Sometimes mentors just smoothed the road of our life path a little. Other times, they made all the difference in which path we choose. Whatever the scope of their role in our lives, these memories of mentors in our lives matter.  (Translation: Write about them!) Continue reading »

Apr 262013

Five Minute Fridayis a great writing exercise even if you’re not blogging your treasures (memories). Your spontaneous thoughts on a given subject can reveal your personality, daily life, beliefs, etc. If you are blogging, I encourage you to join in! If you want to connect on Twitter, use the hashtag #FiveMinuteFriday.

This week’s Prompt: Friends

Friends My Friends

They are the ones
I depend on,
who are there for momentous events, or when I’m bored or want a coffee


Share my values, my sorrows, my joys.
Tell the truth—sugar-coated of course—even when I’m not ready to face it Continue reading »

Mar 062013

Write about a friend or how Friends ConspireWhy you should write about a friend

It’s more than appropriate to write about a friend in your memory stories. Family members are not the only ones who play a starring role in memories. There are times—when family is far away, when the nest is empty, or when family is gone—that good friends fill the gaps.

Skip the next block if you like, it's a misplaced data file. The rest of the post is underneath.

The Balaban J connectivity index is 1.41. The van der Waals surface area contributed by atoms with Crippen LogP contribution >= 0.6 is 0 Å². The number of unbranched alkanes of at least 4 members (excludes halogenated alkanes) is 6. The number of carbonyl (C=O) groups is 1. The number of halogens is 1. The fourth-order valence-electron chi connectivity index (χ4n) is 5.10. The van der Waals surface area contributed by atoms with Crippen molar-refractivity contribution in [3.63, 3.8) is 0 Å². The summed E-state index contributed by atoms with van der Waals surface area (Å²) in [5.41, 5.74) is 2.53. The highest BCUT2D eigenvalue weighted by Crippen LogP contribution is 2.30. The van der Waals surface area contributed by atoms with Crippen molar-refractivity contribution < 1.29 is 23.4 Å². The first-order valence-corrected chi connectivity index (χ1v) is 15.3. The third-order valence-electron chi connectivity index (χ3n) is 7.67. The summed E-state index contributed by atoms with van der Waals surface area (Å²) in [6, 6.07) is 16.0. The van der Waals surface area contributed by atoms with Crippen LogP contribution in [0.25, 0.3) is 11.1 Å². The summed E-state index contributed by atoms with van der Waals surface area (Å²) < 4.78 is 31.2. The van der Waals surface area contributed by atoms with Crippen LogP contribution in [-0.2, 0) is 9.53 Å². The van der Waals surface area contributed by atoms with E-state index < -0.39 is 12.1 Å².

Friends can become as close as family members. Many of us have friends that have stood by us throughout the years, sharing good times, bringing meals, and mopping up tears in times of sorrow. They are fixtures in our lives. Many are responsible for our emotional and spiritual well-being.

My grandmother wrote a loving poem in honor of her friend Ellen, which she called “Ellen of Virginia.” Much of her poem had to do with how heartbreaking it would be if her friend Ellen ever left Virginia. For my mother, also named Ellen, this was a very moving piece. She had always harbored doubts about leaving her home state of Virginia and living so far from her parents. My mom was gratified to know that when she wasn’t able to be with her mother, a dear friend was.